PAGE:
The SoftArm is modeled upon the human arm and has four joints resulting in five degrees of freedom. It exhibits the essential mechanical characteristics of skeletal muscle system by means of agonist-antagonist pairs of rubbertuators which are mounted on opposite sides of rotating joints.

Robot Arm Joint

When air pressure in a rubbertuator is increased, the diameter of the tube increases thereby causing the length of the tube to decrease and the joint to rotate. Stiffness of the joint is determined by the total pressure in both the agonist and antagonist tubes such that the compliance of individual joints may be varied. The resulting flexibility, obtained using this variable compliance, combined with a high force-to-weight ratio, is well suited to a number of applications, such as human-robot interactions. Use of rubbertuators, however, leads to both nonlinear and hysteretic behavior, for example the pressure-position relationship changes over time. In consequence, accurate positioning of the SoftArm presents a challenging problem. A more detailed description of the mechanical characteristics is given in:  Neural Network Control of a Pneumatic Robot Arm (Ted Hesselroth, Kakali Sarkar, P. Patrick van der Smagt, and Klaus Schulten)

Diagram of Robot System Showing SoftArm Diagram of the robot system, showing SoftArm, air supply, control electronics and workstation. The host computer includes a software layer (robot control, neural network and image processing programs) and the hardware components (serial interface and video input).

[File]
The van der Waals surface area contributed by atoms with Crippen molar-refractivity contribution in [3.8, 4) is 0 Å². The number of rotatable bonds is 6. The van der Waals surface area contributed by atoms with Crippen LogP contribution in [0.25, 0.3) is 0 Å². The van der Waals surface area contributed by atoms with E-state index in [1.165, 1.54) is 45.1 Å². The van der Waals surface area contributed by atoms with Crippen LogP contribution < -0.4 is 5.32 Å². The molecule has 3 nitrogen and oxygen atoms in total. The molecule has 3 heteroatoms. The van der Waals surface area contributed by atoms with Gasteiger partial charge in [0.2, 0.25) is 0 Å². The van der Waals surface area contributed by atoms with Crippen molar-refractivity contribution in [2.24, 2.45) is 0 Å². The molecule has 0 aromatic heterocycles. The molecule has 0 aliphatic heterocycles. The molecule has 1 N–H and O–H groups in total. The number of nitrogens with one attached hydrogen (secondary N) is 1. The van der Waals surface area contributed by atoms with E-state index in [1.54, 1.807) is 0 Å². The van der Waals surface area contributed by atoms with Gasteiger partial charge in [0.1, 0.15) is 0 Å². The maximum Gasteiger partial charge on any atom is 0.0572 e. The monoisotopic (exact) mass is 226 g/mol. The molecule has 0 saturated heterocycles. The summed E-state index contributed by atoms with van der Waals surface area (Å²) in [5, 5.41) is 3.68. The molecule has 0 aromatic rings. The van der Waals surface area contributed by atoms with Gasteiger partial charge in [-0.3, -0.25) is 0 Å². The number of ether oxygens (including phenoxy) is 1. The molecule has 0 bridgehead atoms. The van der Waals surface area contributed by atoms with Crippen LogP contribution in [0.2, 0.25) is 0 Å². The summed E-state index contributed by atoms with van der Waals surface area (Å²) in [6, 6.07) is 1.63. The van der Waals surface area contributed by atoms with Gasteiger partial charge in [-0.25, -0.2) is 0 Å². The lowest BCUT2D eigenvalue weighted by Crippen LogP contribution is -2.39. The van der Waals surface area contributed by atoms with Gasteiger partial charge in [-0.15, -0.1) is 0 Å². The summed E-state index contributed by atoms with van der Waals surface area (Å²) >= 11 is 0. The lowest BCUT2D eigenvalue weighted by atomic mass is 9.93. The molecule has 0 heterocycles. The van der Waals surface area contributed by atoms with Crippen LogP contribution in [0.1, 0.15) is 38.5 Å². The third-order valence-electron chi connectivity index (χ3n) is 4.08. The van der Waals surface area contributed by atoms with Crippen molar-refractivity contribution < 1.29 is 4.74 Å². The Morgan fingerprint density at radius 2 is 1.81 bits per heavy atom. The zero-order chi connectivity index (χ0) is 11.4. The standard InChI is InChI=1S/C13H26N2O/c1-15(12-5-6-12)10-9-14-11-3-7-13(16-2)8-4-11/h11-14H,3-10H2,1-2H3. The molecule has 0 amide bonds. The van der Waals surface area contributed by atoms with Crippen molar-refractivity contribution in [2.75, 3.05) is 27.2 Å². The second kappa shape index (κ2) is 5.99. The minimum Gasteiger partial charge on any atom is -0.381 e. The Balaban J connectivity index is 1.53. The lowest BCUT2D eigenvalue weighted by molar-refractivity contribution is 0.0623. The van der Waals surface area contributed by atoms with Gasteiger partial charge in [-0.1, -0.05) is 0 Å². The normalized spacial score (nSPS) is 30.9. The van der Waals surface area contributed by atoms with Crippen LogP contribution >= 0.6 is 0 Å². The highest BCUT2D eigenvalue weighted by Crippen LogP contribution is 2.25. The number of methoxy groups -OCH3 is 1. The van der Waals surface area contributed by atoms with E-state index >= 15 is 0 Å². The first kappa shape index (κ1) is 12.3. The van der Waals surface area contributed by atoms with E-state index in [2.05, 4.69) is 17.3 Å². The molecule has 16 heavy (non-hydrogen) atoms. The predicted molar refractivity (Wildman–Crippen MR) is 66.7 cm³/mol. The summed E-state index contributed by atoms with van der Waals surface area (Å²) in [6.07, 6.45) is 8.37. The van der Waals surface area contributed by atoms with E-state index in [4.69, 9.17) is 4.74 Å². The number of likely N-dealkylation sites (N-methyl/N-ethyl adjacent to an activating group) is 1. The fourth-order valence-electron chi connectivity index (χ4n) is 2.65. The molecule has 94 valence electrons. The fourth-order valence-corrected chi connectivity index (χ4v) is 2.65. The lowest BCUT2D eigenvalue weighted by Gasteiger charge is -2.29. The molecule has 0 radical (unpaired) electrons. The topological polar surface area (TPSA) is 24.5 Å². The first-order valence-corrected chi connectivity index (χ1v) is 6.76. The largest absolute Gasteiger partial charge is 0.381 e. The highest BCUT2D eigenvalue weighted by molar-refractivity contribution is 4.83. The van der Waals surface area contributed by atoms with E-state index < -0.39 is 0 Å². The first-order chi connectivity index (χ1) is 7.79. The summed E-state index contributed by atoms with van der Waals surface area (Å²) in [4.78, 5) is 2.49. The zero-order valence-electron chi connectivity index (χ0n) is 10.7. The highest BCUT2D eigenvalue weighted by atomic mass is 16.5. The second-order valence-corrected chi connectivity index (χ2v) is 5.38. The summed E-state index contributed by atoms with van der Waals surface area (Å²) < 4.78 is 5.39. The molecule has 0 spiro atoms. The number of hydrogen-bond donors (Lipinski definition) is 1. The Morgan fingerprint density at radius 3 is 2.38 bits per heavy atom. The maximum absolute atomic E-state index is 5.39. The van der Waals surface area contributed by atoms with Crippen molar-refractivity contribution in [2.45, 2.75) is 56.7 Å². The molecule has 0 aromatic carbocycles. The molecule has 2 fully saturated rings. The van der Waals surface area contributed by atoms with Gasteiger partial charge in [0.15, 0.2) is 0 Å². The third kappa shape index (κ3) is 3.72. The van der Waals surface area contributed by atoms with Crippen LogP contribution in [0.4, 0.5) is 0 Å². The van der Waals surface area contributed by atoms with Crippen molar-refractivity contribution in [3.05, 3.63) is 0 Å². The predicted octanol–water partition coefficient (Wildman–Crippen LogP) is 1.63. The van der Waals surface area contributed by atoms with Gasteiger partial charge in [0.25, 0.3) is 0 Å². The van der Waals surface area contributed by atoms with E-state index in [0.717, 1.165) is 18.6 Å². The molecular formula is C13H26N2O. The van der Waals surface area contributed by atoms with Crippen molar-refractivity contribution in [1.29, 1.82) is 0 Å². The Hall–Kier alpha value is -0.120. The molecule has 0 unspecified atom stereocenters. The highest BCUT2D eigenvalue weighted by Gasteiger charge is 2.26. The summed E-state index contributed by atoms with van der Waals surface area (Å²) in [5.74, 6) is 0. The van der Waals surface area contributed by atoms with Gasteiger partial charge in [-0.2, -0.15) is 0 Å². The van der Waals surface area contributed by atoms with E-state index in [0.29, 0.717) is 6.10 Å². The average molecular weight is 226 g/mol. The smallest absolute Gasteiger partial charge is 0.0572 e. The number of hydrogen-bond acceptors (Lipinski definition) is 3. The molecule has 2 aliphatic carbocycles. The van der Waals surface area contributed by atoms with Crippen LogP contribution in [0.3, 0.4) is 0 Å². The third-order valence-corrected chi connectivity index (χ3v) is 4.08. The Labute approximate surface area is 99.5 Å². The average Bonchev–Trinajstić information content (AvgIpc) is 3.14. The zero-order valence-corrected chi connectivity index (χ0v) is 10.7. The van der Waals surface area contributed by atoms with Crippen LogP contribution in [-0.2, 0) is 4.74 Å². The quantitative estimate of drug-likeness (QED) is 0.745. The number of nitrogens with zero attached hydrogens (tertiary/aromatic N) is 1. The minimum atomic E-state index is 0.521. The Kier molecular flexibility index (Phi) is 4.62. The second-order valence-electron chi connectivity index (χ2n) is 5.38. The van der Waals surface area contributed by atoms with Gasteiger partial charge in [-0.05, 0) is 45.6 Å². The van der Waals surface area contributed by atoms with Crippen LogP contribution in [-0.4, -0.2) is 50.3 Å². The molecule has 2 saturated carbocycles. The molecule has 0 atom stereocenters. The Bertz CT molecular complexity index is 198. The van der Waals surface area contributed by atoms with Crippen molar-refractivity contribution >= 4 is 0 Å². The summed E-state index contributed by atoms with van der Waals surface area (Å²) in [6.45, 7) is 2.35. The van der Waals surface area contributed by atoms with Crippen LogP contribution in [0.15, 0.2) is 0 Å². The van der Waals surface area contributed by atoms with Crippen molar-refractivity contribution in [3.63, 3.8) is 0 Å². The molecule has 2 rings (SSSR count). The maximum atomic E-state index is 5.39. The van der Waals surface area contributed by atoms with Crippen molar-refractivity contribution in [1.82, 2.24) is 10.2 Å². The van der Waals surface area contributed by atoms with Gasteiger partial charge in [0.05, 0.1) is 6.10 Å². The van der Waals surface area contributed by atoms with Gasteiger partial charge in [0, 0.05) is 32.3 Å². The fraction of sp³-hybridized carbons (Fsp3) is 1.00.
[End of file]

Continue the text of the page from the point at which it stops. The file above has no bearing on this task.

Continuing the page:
The complete robot system, which is depicted in the figure above, consists of the SoftArm, air supply, control electronics (servo drive units) and an Hewlett Packard HP755/99 workstation which includes a serial interface, connected to the robot's servo drive units, and a video input card (Parallax Power Video 700Plus). The servo drive units provide the internal control circuitry of the robot, operate the servo valve units and send joint angle data, available from optical encoders mounted on each joint, to the computer.

Visual feedback is provided by color video cameras. For maximum flexibility, vision processing is implemented in software rather than in hardware. The use of a frame grabber to import the video signals in a JPEG encoded format minimizes the amount of data to be transferred between the video board and workstation memory. The location of the gripper is extracted from the video frames through a simple color separation, yielding one color component. This is then thresholded and the center of mass of the remaining image calculated. Coding the gripper in a certain color, e.g. red, allows us to weaken the workspace scenery restrictions in terms of background and lighting conditions while, at the same time, keeping the visual preprocessing as simple and efficient as possible.

Related Work

An Engineering Approach to Investigate Biological Visuo-Motor Control